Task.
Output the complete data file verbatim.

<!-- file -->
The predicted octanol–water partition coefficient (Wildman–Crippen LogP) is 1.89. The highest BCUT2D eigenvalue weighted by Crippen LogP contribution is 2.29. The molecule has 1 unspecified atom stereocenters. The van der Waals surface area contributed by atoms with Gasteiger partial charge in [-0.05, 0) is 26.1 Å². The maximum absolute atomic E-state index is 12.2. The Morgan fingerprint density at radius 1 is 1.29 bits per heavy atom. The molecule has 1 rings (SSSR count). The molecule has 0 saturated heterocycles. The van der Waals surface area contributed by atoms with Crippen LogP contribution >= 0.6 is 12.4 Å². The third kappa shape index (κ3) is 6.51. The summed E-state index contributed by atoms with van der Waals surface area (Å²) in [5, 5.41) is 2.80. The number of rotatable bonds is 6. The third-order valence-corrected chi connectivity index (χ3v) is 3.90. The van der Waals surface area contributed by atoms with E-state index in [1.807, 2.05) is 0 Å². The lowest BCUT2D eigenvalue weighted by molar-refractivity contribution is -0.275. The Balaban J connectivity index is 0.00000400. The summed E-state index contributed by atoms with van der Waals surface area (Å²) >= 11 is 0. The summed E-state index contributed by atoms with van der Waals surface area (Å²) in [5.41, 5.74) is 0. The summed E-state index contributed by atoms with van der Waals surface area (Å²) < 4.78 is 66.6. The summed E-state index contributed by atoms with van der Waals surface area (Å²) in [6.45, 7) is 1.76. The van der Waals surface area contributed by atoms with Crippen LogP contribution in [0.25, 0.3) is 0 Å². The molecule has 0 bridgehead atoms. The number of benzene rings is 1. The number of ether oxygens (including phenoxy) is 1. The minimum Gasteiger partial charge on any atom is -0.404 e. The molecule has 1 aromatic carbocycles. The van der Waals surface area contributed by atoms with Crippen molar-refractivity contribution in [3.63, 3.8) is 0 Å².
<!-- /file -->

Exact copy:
The predicted octanol–water partition coefficient (Wildman–Crippen LogP) is 1.89. The highest BCUT2D eigenvalue weighted by Crippen LogP contribution is 2.29. The molecule has 1 unspecified atom stereocenters. The van der Waals surface area contributed by atoms with Gasteiger partial charge in [-0.05, 0) is 26.1 Å². The maximum absolute atomic E-state index is 12.2. The Morgan fingerprint density at radius 1 is 1.29 bits per heavy atom. The molecule has 1 rings (SSSR count). The molecule has 0 saturated heterocycles. The van der Waals surface area contributed by atoms with Crippen LogP contribution >= 0.6 is 12.4 Å². The third kappa shape index (κ3) is 6.51. The summed E-state index contributed by atoms with van der Waals surface area (Å²) in [5, 5.41) is 2.80. The number of rotatable bonds is 6. The third-order valence-corrected chi connectivity index (χ3v) is 3.90. The van der Waals surface area contributed by atoms with E-state index in [1.807, 2.05) is 0 Å². The lowest BCUT2D eigenvalue weighted by molar-refractivity contribution is -0.275. The Balaban J connectivity index is 0.00000400. The summed E-state index contributed by atoms with van der Waals surface area (Å²) >= 11 is 0. The summed E-state index contributed by atoms with van der Waals surface area (Å²) in [5.41, 5.74) is 0. The summed E-state index contributed by atoms with van der Waals surface area (Å²) < 4.78 is 66.6. The summed E-state index contributed by atoms with van der Waals surface area (Å²) in [6.45, 7) is 1.76. The van der Waals surface area contributed by atoms with Crippen LogP contribution in [0.25, 0.3) is 0 Å². The molecule has 0 bridgehead atoms. The number of benzene rings is 1. The number of ether oxygens (including phenoxy) is 1. The minimum Gasteiger partial charge on any atom is -0.404 e. The molecule has 1 aromatic carbocycles. The van der Waals surface area contributed by atoms with Crippen molar-refractivity contribution in [3.63, 3.8) is 0 Å².